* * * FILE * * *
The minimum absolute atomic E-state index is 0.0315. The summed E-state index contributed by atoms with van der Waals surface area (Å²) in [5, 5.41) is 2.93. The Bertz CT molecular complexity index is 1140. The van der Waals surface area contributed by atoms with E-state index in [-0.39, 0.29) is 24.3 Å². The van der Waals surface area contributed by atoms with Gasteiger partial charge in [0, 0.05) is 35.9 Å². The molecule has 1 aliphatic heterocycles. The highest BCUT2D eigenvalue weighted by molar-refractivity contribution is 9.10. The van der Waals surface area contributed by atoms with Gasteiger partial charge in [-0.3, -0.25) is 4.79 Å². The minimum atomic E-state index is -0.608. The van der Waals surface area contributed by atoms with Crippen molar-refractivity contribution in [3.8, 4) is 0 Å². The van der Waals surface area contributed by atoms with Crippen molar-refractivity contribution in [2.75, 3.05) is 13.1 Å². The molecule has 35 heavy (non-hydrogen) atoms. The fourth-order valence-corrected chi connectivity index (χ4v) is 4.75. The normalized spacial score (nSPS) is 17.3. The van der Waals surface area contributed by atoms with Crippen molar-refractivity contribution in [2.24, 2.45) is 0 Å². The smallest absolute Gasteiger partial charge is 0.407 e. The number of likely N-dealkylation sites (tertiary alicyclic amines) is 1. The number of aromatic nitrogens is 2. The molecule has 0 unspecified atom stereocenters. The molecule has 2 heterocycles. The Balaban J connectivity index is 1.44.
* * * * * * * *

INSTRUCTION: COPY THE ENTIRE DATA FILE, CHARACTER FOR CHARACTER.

The minimum absolute atomic E-state index is 0.0315. The summed E-state index contributed by atoms with van der Waals surface area (Å²) in [5, 5.41) is 2.93. The Bertz CT molecular complexity index is 1140. The van der Waals surface area contributed by atoms with E-state index in [-0.39, 0.29) is 24.3 Å². The van der Waals surface area contributed by atoms with Gasteiger partial charge in [0, 0.05) is 35.9 Å². The molecule has 1 aliphatic heterocycles. The highest BCUT2D eigenvalue weighted by molar-refractivity contribution is 9.10. The van der Waals surface area contributed by atoms with Gasteiger partial charge in [-0.3, -0.25) is 4.79 Å². The minimum atomic E-state index is -0.608. The van der Waals surface area contributed by atoms with Crippen molar-refractivity contribution in [3.8, 4) is 0 Å². The van der Waals surface area contributed by atoms with Crippen molar-refractivity contribution in [2.75, 3.05) is 13.1 Å². The molecule has 35 heavy (non-hydrogen) atoms. The fourth-order valence-corrected chi connectivity index (χ4v) is 4.75. The normalized spacial score (nSPS) is 17.3. The van der Waals surface area contributed by atoms with Crippen molar-refractivity contribution in [2.24, 2.45) is 0 Å². The smallest absolute Gasteiger partial charge is 0.407 e. The number of likely N-dealkylation sites (tertiary alicyclic amines) is 1. The number of aromatic nitrogens is 2. The molecule has 0 unspecified atom stereocenters. The molecule has 2 heterocycles. The Balaban J connectivity index is 1.44.